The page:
Richard Phillips Feynman was a theoretical physicist awarded with the Nobel Prize in Physics in 1965, together with Julian Schwinger and Sin-Itiro Tomonagafor, for his contributions to the development of quantum electrodynamics –QED–, the quantum-mechanical theory of electromagnetism.

Feynman is arguably one of the most creative scientists of the 20th century. During his lifetime, he became one of the best-known scientists in the world, notably for his participation in iconic initiatives like the Manhattan Project, for his pioneering work in the fields of quantum computing and nanotechnology (“There is plenty of Room at the bottom“), and for being an active popularizer of physics with acclaimed textbooks like “The Feynman Lectures on Physics” or his autobiographic “Surely You’re Joking, Mr Feynman“.

One of his most renowned and pictorial contributions to physics is a graphical representation scheme used to simplify mathematical calculations in quantum field theory: Feynman diagrams. Feynman first introduced his diagrams in a private, invitation-only meeting at the Pocono Manor Inn in rural Pennsylvania during the spring of 1948.

Every advanced student of quantum field theory is familiar with the two terrific problems which marred physicistsâ€™ efforts to make QED calculations since the early 1930s. First, QED was plagued with “unphysical” infinities (divergent integrals) when using perturbation theory. Second, the formalism was notoriously cumbersome, an algebraic nightmare of mathematical terms to track and evaluate.

Feynman showed how some of those troublesome infinities could be removed using a combination of calculation tricks called renormalization. By using the diagrams as a bookkeeping device to track the order of operations, Feynman solved the long-standing puzzle that had stymied the worldâ€™s best theoretical physicists for years.

Although not immediately after the Pocono presentation, the diagrams gained adherents throughout the fields of nuclear and particle physics and, since then, Feynman diagrams have filled blackboards around the world and papers in theoretical physics journals, not always to the delight of editors (see figure)

So far, this is part of the well-known history of 20th century physics. What is not so widely known is that Richard Feynman was also a surprisingly gifted semi-secret artistÂ who started drawing at the age of 44 in 1962, enjoying some success under the pseudonym Ofey^{(2)}.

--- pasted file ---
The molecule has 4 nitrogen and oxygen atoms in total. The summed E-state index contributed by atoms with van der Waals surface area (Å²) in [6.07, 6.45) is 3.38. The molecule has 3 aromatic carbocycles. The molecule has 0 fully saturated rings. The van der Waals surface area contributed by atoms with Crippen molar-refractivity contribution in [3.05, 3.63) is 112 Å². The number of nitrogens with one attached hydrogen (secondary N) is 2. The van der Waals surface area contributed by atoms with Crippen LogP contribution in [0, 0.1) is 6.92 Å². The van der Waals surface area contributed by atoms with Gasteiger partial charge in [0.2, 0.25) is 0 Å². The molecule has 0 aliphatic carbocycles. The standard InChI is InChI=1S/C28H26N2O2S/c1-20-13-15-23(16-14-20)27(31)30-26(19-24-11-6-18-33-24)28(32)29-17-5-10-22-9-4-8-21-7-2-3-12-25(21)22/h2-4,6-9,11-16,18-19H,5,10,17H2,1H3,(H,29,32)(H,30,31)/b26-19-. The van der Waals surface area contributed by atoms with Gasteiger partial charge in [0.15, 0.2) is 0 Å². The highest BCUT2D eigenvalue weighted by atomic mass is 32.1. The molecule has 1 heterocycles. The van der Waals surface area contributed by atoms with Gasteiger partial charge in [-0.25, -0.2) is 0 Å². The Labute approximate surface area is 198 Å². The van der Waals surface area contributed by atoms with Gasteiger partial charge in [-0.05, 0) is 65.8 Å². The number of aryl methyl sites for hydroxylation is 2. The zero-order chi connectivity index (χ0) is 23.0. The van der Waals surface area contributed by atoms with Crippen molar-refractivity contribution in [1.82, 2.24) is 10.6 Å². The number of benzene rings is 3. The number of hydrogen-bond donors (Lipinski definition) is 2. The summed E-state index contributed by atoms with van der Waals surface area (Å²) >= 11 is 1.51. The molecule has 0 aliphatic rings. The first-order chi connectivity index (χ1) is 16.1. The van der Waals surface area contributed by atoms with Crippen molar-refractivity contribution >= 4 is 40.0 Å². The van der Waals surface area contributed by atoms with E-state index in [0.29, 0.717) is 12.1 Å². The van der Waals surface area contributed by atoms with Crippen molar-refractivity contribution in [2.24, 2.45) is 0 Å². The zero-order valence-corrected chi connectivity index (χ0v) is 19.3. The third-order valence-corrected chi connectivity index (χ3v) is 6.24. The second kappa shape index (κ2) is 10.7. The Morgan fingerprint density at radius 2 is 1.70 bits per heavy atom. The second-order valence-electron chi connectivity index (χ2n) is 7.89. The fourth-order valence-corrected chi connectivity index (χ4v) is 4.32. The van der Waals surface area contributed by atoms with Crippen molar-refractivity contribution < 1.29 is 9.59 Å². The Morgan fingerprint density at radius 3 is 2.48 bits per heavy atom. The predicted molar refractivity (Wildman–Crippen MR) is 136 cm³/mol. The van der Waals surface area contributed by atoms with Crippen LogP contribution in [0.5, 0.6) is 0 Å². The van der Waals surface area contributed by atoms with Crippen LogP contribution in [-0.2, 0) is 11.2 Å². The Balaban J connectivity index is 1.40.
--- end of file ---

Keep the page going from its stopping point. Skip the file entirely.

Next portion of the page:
It is striking how one of the most gifted men ever, capable of inventing a brand new formulation for one of the most abstruse theories ever, felt he needed to draw in order to convey the deep emotion of “understanding” the inner workings of nature:

I wanted very much to learn to draw, for a reason that I kept to myself: I wanted to convey an emotion I have about the beauty of the world (…) It’s an appreciation of the mathematical beauty of nature, of how she works inside; a realization that the phenomena we see result from the complexity of the inner workings between atoms; a feeling of how dramatic and wonderful it is.Â It’s a feeling of awe â€” of scientific awe â€” which I felt could be communicated through a drawing to someone who had also had this emotion. (Feynman, “But Is It Art?”; Â wikiquote)

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(1)Â Image from “Notes from Sidney Coleman’s Physics 253a”, the typeset edition of Brian Hill’s handwritten notes taken during Coleman’s Legendary Harvard Lectures on Quantum Field Theory (Physics 253). The Harvard Physics Department has made films of the lectures from the 1975-1976.

(2) The Art of Richard P. Feynman: Images by a Curious Character Â collects a quarter century of Feynmanâ€™s drawings, curated by his daughter Michelle

Featured Image: Female posing (left) and Dancer at Gianonni’s Bar (right); Richard Feynman’s Works of Art